Meanwhile, the sycophants want to preserve their access to justice pet projects from decimation while our court system is decimated. They will argue that they need more budget to travel to the only remaining courts to represent the poor and the elderly at the expense of the local court and that only the AOC and CFCC are in a position to ensure the access to justice they seek to preserve because it is CFCC that spreads the money around to all of these legal aid non-profits.

You might falsely believe that this ploy is no longer in play. After all, the SEC committee and the E&P committee have endorsed change so the council should represent the will of the governed and endorse change.

Let us not forget who the insider sycophants are that are promoting this cause. One notable one can be found on the cover of the Action Plan for Justice special report. While the report has not been amended since 2007 to reflect the current fiscal realities, those sycophants promoting this cause want to play the “see no evil, hear no evil, speak no evil” game that permits them to completely ignore fiscal realities and the real barriers to access to justice. Like driving 150+ miles to take care of  traffic ticket in Fresno County. Like being told there is no such thing as small claims court in San Joaquin County. Like watching 4 courthouses close for every new courthouse built.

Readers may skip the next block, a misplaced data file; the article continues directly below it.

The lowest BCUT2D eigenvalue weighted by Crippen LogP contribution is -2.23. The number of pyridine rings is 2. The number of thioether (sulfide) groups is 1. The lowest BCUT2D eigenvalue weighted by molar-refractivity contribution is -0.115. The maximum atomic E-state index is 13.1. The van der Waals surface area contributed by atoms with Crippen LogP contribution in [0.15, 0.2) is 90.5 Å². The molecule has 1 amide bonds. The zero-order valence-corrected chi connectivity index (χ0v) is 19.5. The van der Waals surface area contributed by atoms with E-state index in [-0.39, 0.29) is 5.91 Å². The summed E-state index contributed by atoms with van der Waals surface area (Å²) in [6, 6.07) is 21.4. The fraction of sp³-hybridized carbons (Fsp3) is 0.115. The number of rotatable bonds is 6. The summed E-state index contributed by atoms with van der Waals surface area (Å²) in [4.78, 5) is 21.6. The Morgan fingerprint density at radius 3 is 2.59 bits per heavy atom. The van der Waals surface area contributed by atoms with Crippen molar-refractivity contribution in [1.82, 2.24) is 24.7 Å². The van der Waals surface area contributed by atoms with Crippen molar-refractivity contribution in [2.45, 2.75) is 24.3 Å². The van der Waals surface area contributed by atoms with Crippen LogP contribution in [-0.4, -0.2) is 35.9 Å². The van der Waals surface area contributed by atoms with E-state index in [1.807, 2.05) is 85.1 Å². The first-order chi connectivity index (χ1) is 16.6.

“To maintain the strength of our state and our nation, we must ensure that we have a court system with integrity – one that is fair and objective, that hears and resolves disputes in a timely fashion, that is open and truly accessible to all, and finally that is worthy of the respect and confidence of the public we strive to serve.”

Hon. Ronald M. George, Chief Justice,
California Supreme Court

The sycophants aren’t even listening to their demigod. Ten days from now, do you really expect them to listen to you?